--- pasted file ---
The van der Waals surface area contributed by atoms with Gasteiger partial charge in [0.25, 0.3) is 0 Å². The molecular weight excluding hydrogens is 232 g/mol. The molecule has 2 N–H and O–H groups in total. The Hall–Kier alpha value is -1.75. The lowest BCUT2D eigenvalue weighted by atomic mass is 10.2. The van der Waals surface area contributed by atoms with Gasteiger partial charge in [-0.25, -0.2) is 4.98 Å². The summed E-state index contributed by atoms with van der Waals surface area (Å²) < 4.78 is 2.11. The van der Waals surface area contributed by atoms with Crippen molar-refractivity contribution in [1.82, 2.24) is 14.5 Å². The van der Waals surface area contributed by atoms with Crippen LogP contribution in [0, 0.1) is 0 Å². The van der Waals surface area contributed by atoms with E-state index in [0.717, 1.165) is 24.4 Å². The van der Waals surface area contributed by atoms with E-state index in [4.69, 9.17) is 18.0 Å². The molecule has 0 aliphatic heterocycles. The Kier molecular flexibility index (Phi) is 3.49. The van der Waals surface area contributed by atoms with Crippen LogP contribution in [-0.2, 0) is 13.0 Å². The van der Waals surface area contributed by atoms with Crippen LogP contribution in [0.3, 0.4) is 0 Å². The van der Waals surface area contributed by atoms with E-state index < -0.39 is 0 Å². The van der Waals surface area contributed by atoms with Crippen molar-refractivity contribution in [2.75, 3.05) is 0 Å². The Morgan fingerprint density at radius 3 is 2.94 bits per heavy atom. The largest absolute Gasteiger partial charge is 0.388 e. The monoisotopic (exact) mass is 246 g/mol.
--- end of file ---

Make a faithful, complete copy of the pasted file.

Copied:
The van der Waals surface area contributed by atoms with Gasteiger partial charge in [0.25, 0.3) is 0 Å². The molecular weight excluding hydrogens is 232 g/mol. The molecule has 2 N–H and O–H groups in total. The Hall–Kier alpha value is -1.75. The lowest BCUT2D eigenvalue weighted by atomic mass is 10.2. The van der Waals surface area contributed by atoms with Gasteiger partial charge in [-0.25, -0.2) is 4.98 Å². The summed E-state index contributed by atoms with van der Waals surface area (Å²) < 4.78 is 2.11. The van der Waals surface area contributed by atoms with Crippen molar-refractivity contribution in [1.82, 2.24) is 14.5 Å². The van der Waals surface area contributed by atoms with Crippen LogP contribution in [0, 0.1) is 0 Å². The van der Waals surface area contributed by atoms with E-state index in [0.717, 1.165) is 24.4 Å². The van der Waals surface area contributed by atoms with E-state index in [4.69, 9.17) is 18.0 Å². The molecule has 0 aliphatic heterocycles. The Kier molecular flexibility index (Phi) is 3.49. The van der Waals surface area contributed by atoms with Crippen LogP contribution in [-0.2, 0) is 13.0 Å². The van der Waals surface area contributed by atoms with Crippen LogP contribution in [0.3, 0.4) is 0 Å². The van der Waals surface area contributed by atoms with E-state index < -0.39 is 0 Å². The van der Waals surface area contributed by atoms with Crippen molar-refractivity contribution in [2.75, 3.05) is 0 Å². The Morgan fingerprint density at radius 3 is 2.94 bits per heavy atom. The largest absolute Gasteiger partial charge is 0.388 e. The monoisotopic (exact) mass is 246 g/mol.